GABAA/α1 receptor agonists and antagonists: effects on species-typical and heightened aggressive behavior after alcohol self-administration in mice
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- de Almeida, R.M.M., Rowlett, J.K., Cook, J.M. et al. Psychopharmacology (2004) 172: 255. doi:10.1007/s00213-003-1661-1
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The positive modulation of gamma-aminobutyric acid type-A (GABAA) receptors is a putative mechanism via which alcohol escalates aggressive behavior. Broad-spectrum benzodiazepine antagonists block alcohol-heightened aggression in rats and monkeys. However, the degree to which GABAA subunit composition plays a role in heightened aggressive behavior induced by self-administration of a moderate alcohol dose remains unresolved.
β-Carboline-3-carboxylate-t-butyl ester (β-CCt) and zolpidem act preferentially at GABAA receptors containing the α1 subunit as antagonist and agonist, respectively, and serve as useful tools to evaluate the role of GABAA receptor subtypes in self-administered alcohol on aggression.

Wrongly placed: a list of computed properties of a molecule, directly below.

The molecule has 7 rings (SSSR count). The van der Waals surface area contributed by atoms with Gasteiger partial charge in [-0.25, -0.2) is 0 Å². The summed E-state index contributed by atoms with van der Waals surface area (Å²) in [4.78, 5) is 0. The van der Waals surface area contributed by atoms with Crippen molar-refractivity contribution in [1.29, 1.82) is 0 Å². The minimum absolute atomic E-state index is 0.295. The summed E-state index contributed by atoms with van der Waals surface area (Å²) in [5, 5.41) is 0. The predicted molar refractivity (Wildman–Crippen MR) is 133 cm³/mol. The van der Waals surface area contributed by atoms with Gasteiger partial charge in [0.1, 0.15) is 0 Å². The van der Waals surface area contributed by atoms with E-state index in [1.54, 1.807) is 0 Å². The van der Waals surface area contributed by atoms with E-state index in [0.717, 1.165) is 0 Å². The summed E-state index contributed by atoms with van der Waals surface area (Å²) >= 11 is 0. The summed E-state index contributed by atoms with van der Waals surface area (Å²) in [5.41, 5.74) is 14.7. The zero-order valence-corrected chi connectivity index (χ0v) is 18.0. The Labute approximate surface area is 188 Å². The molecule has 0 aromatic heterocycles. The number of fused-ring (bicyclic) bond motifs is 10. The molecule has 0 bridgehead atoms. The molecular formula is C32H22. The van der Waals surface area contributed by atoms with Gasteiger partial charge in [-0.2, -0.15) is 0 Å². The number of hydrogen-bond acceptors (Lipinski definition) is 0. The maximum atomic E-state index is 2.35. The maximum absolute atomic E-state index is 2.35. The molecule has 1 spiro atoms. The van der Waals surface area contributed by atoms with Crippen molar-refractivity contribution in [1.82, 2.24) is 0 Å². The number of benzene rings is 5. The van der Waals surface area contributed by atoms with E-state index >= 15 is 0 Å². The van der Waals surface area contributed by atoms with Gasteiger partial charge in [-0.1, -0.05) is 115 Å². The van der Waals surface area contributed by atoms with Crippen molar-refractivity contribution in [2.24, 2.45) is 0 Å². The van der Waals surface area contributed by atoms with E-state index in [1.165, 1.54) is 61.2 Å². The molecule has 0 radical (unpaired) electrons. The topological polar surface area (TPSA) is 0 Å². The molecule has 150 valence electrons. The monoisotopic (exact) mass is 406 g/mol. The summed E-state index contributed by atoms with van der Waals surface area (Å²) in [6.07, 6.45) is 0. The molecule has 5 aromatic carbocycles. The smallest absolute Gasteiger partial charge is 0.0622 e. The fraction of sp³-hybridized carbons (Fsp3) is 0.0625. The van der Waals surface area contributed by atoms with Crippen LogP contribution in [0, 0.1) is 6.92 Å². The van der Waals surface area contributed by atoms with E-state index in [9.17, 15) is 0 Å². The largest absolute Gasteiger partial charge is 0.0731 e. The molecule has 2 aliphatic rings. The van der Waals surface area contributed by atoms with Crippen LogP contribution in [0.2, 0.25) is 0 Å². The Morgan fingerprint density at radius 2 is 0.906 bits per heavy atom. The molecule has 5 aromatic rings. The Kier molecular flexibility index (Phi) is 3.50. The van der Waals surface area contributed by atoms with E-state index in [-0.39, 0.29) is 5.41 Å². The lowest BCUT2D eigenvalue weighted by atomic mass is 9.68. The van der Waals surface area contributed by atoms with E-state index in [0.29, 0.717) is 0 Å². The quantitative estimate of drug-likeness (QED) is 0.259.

Male resident mice, housed in breeding pairs, were conditioned to nose-poke in a removable panel in their home cage, with each fifth poke being reinforced by the delivery of 0.05 ml of 6% ethanol (EtOH). After consuming EtOH, the resident mice were given the antagonists β-CCt and flumazenil or agonists zolpidem and triazolam, and then confronted an intruder male in their home cage for a 5-min period.
Following self-administration of EtOH (1.0 g/kg, 1.7 g/kg), 14 of 37 resident mice displayed unusually large increases in the frequency of attack bites and sideways threats. Flumazenil or β-CCt decreased alcohol-heightened and non-heightened aggression in a dose-dependent manner. Administration of 3 mg/kg β-CCt lowered the aggression-heightening effects of 1 g/kg and 1.7 g/kg EtOH, but did not antagonize the sedative effects of 3.0 g/kg EtOH. Triazolam and zolpidem decreased alcohol-heightened and non-heightened aggressive behavior, and these antiaggressive effects were accompanied by reduced motor activity, indicating sedation.
Benzodiazepine antagonists, particularly those acting preferentially at GABAA/α1 subunit-containing receptors, decrease alcohol-heightened and species-typical aggressive behavior, but are ineffective in attenuating the sedative effects of alcohol.